Determines which toolhead is used for printing support material. Select the desired toolhead. In general, we recommend the model material in T0, and support material in T1. All AON-M2 support documentation is written with this assumption.
Determines the grid density of the support structures generated.
The generated support material structure is rectilinear. The denser the grid (ie. the higher the value), the better the support structure performs its purpose. However, this increases both the print time and material usage. Utilizing the Dense Support feature provides a more efficient method of minimizing print time and material usage while providing the necessary support.
A good value to start with is 15-25% for the Support Infill Percentage. Taller support structures will require a higher percentage to resist toppling during the printing process.
By default (when this value is set to 0), the support structure will only be generated to the very edge of the model. With Extra Inflation Distance set to a non-zero value, the slicer will extend the boundary of the support structure beyond the edge of the model by the specified distance. This ensures that the model material won’t “fall off” the edge of the support structure during a print. If the model geometry is such that the generated supports are very narrow, this feature can also be used to artificially thicken the supports, reinforcing it and preventing it from toppling.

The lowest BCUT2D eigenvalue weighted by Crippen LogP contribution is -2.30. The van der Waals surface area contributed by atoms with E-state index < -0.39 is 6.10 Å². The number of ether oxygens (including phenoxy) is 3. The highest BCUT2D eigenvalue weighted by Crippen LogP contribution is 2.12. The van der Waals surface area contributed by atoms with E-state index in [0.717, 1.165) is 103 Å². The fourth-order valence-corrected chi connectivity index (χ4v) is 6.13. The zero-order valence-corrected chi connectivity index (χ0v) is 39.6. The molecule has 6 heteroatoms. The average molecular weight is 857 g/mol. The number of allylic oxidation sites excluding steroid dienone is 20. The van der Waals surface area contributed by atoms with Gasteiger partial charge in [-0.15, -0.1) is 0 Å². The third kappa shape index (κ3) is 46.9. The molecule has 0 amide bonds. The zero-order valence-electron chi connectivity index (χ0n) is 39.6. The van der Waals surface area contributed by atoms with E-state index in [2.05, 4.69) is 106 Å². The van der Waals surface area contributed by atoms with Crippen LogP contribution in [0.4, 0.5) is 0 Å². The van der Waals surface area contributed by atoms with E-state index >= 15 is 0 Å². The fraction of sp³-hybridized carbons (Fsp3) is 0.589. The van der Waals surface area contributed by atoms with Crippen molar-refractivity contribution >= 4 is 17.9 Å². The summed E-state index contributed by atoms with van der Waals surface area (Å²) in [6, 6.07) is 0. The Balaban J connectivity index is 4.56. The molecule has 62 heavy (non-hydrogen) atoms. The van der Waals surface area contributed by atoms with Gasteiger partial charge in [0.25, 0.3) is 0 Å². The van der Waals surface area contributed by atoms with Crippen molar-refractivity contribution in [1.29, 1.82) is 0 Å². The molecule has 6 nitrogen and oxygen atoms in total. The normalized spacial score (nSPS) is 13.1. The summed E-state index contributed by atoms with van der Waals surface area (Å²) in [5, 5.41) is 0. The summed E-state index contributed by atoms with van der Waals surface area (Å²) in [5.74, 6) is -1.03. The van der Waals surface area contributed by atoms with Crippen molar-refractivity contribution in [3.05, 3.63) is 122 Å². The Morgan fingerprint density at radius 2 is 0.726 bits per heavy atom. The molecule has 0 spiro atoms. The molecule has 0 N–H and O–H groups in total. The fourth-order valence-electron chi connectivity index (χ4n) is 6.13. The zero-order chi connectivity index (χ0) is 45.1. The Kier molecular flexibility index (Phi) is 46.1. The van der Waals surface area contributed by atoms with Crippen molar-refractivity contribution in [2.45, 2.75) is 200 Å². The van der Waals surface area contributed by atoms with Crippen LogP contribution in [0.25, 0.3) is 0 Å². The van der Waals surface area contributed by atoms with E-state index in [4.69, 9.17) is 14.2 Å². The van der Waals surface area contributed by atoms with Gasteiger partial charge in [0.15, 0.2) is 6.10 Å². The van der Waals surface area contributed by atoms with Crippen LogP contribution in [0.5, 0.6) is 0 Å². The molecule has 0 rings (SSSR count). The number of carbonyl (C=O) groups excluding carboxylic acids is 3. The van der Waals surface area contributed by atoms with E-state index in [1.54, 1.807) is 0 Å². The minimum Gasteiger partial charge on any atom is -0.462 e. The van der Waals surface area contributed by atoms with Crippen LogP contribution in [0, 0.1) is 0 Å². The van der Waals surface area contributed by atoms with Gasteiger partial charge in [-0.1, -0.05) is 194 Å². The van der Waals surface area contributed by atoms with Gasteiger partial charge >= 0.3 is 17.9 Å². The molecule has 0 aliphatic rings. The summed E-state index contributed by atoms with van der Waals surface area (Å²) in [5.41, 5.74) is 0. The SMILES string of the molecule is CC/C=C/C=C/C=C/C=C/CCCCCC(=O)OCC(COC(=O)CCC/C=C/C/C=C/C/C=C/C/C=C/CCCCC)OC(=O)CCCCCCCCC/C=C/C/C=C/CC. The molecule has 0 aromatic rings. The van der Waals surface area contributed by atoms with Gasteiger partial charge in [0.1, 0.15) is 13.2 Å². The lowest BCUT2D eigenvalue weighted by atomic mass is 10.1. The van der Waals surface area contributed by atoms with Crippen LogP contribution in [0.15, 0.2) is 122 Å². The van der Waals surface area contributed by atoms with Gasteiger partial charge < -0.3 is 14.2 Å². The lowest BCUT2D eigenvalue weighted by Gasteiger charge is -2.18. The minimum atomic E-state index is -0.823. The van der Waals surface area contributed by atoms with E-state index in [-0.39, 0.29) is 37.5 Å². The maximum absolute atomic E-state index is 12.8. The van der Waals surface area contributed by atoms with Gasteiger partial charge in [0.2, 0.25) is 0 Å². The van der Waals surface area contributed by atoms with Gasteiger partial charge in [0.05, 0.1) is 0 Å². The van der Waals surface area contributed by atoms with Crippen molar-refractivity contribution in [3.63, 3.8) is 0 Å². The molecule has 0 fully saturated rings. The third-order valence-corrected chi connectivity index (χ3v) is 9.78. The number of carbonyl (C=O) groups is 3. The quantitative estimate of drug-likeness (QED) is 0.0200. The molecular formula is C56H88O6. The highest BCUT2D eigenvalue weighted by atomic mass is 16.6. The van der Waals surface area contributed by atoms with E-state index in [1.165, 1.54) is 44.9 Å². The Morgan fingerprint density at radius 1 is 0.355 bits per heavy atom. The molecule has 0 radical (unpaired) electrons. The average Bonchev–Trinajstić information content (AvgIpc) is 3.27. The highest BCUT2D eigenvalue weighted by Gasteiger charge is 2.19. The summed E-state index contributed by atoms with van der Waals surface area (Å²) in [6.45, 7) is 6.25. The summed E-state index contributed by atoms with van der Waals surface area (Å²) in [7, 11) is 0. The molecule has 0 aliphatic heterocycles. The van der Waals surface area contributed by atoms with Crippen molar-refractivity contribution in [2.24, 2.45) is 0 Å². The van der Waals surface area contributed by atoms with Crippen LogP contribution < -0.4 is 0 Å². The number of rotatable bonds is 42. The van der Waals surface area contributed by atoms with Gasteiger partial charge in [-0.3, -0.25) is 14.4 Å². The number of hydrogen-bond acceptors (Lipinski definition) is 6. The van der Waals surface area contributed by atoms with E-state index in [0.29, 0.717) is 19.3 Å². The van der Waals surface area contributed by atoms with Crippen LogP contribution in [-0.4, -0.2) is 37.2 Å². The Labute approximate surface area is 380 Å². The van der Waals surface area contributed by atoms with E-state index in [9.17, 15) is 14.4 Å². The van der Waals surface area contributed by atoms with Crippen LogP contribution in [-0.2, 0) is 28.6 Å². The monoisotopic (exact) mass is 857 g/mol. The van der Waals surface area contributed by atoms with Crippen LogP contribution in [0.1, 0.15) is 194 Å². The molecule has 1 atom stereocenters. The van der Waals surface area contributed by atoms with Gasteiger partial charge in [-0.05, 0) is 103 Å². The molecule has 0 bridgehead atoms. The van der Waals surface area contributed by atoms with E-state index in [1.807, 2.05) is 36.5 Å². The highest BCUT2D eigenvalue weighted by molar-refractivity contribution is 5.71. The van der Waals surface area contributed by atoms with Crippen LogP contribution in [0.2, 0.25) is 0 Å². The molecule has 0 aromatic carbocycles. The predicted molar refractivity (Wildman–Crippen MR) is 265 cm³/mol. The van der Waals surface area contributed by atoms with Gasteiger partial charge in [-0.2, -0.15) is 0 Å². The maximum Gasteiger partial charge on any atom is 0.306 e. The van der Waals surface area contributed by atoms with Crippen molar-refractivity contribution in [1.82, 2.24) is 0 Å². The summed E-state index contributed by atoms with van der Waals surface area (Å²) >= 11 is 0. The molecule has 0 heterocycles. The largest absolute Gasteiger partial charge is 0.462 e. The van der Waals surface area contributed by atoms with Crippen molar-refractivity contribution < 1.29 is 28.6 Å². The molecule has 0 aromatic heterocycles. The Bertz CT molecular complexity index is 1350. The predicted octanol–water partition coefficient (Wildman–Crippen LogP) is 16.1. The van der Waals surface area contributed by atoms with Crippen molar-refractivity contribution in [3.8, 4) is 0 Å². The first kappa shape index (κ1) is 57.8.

Support structures end at the very edge of the model with no inflation distance.
Support structures extend past the edge of the model with inflation activated.
This should generally be set to a value >3mm. In the case of support structures in internal cavities, Simplify3D® will not generate support structures that intrude into the model.
If you have a print job with tall, thin support structures, they may be liable to topple in the middle of the print without a solid foundation. This feature allows you to print a number of solid infill layers underneath the support structure in order to give it more stability.
A single solid base layer is recommended for all support structures. Set to 0 to disable.
Similar to the Combine Infill feature, this will print the support structure every X number of layers to decrease print times. When printing with a low layer height (eg. 0.10mm), this feature will decrease print times without negatively affecting the quality of the print. Thick layer heights (eg. 0.25mm) with this feature activated (eg. 3 layers) will cause the slicer to attempt printing 0.75mm layer heights for the support which will often fail to print.
Dense Support allows a denser grid fill to be generated only at the support/model interface.
This allows you to choose the extruder with which to print the dense support layer. To reduce print time for example, you may want to print the majority of the support structures using the same material as the main model, but only use support material on the other toolhead for the dense support layers.
At least 4 layers is recommended, higher if your Support Infill Percentage is on the lower end to ensure that the Dense Support Layers are able to bridge the gaps between the grid structure effectively and create a solid surface. Set to 0 to disable this feature altogether.